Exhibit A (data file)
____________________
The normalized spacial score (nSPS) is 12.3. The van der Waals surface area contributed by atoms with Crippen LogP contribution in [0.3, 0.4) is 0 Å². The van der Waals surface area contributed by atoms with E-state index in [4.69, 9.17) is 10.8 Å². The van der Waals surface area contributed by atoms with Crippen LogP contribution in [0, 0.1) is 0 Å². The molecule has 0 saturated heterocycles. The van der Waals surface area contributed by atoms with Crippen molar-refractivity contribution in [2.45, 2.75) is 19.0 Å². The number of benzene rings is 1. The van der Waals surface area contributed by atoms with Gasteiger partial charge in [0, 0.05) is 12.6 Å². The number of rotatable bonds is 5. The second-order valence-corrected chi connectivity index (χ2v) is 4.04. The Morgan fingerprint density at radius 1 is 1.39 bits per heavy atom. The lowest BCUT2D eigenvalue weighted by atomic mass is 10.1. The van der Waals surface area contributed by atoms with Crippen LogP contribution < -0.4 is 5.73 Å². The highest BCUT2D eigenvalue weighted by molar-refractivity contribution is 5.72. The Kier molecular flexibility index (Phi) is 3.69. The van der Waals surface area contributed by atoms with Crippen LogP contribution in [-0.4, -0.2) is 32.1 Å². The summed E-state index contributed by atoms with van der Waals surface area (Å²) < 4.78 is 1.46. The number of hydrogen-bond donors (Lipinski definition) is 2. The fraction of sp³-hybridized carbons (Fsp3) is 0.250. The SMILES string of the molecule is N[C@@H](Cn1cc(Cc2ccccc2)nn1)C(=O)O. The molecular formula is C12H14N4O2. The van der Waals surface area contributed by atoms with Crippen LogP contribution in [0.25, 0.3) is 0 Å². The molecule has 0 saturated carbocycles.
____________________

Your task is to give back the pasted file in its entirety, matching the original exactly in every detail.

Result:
The normalized spacial score (nSPS) is 12.3. The van der Waals surface area contributed by atoms with Crippen LogP contribution in [0.3, 0.4) is 0 Å². The van der Waals surface area contributed by atoms with E-state index in [4.69, 9.17) is 10.8 Å². The van der Waals surface area contributed by atoms with Crippen LogP contribution in [0, 0.1) is 0 Å². The molecule has 0 saturated heterocycles. The van der Waals surface area contributed by atoms with Crippen molar-refractivity contribution in [2.45, 2.75) is 19.0 Å². The number of benzene rings is 1. The van der Waals surface area contributed by atoms with Gasteiger partial charge in [0, 0.05) is 12.6 Å². The number of rotatable bonds is 5. The second-order valence-corrected chi connectivity index (χ2v) is 4.04. The Morgan fingerprint density at radius 1 is 1.39 bits per heavy atom. The lowest BCUT2D eigenvalue weighted by atomic mass is 10.1. The van der Waals surface area contributed by atoms with Crippen LogP contribution < -0.4 is 5.73 Å². The highest BCUT2D eigenvalue weighted by molar-refractivity contribution is 5.72. The Kier molecular flexibility index (Phi) is 3.69. The van der Waals surface area contributed by atoms with Crippen LogP contribution in [-0.4, -0.2) is 32.1 Å². The summed E-state index contributed by atoms with van der Waals surface area (Å²) < 4.78 is 1.46. The number of hydrogen-bond donors (Lipinski definition) is 2. The fraction of sp³-hybridized carbons (Fsp3) is 0.250. The SMILES string of the molecule is N[C@@H](Cn1cc(Cc2ccccc2)nn1)C(=O)O. The molecular formula is C12H14N4O2. The van der Waals surface area contributed by atoms with Crippen LogP contribution in [0.25, 0.3) is 0 Å². The molecule has 0 saturated carbocycles.